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Understanding Server Power Supplies: A Quick and Easy Guide

Posted by Integrity Global on Mar 12th 2019

Understanding Server Power Supplies: A Quick and Easy Guide

How to Choose the Right Power Supply for Your Server

When it comes to assembling a server for your organization, there are a lot of variables to consider. One of the many parts that you’ll need to include as part of your server system is a power supply. But understanding the differences between power supplies can be complicated: there are titanium, platinum, and gold power supplies, different wattages, redundant power supplies...the list goes on. Trying to make sense of it all can be a challenge.

Below, we’ve spelled out some of the key things you’ll need to understand in order to choose the right power supply for your server system. Keep reading to learn more.

Finding the Power Supply You Need

If you’re looking for a power supply for your Dell or HPE server system, there are online tools that you can use in order to find a power supply that’s compatible with the particular type of server you have. For those with HPE servers, there’s the HPE Power Advisor service. If you’re running a Dell server system, Dell offers its own online resource.

Still, though, it’s helpful to understand what differentiates one power supply from another when making your choice.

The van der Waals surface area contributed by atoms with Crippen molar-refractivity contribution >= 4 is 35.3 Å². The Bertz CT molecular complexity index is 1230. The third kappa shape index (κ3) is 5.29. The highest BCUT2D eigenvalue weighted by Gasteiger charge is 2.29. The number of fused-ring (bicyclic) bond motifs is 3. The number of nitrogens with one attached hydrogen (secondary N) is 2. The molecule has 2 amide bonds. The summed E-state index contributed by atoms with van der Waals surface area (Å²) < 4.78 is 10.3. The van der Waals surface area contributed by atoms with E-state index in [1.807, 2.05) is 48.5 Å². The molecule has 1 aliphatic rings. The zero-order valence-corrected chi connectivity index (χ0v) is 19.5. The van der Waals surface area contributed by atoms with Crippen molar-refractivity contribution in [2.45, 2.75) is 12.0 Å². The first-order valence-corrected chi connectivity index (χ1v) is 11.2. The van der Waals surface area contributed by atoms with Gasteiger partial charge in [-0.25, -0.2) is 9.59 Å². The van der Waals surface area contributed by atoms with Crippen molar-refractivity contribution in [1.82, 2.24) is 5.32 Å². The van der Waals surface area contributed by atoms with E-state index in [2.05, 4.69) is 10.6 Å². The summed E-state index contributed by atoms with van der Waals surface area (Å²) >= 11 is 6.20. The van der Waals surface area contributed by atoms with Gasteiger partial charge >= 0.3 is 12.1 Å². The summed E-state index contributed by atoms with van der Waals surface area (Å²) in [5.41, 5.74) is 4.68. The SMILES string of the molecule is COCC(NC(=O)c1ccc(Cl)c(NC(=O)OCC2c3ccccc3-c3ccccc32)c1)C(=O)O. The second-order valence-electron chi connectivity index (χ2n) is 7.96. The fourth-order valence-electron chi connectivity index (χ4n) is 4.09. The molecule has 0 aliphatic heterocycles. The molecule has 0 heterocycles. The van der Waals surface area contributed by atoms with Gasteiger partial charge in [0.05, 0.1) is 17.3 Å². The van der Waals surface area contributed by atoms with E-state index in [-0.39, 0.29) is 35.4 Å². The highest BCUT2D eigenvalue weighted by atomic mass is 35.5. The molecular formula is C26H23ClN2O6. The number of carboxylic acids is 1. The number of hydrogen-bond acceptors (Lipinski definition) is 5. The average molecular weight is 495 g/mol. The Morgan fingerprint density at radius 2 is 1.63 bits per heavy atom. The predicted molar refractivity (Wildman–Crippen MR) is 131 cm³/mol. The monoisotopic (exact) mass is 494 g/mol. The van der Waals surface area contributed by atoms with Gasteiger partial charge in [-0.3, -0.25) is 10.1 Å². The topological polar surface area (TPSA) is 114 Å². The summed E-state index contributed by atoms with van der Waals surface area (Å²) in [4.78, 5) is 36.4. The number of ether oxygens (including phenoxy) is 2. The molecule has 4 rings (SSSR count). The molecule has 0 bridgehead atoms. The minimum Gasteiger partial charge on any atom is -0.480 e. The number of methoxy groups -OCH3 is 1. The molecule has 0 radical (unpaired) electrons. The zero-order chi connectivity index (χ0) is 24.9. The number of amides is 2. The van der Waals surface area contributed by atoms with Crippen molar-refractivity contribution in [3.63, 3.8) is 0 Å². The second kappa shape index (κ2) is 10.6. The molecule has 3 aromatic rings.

Server Power Supply Efficiency

Generally speaking, the more efficient a power supply is, the less energy you’ll use overall. If you’re running multiple servers together in a rack, the savings in electricity costs can really add up over the course of a year.

Titanium power supplies are the most efficient option, offering 96% power efficiency. Platinum power supplies are slightly less efficient at 94%. Gold power supplies offer a lower efficiency of 92%.

Essentially, the efficiency of a power supply is calculated in terms of how much AC (or, in some cases, DC) input power is needed in order to produce a given amount of output power. For example, a power supply which requires 200 watts of input power in order to produce 180 watts of output power would be rated at an efficiency of 90% (180/200 = 0.9).

The 20-watt difference between the input and output is lost in the form of heat. Aside from the added expense of the electricity involved in generating this wasted energy, another downside of inefficient power supplies is the fact that this heat has to be accounted for: you’ll need cooling equipment to remove it.

Of course, the efficiency of a power supply isn’t linear or flat when it comes to the supply’s output range. Most power supplies operate at their maximum efficiency when they’re running in the upper ranges of their rate capacity. This means that an 800-watt power supply providing 400 watts of power (50% capacity) will be less efficient than a 500-watt power supply providing that same 400 watts of output power (80% capacity).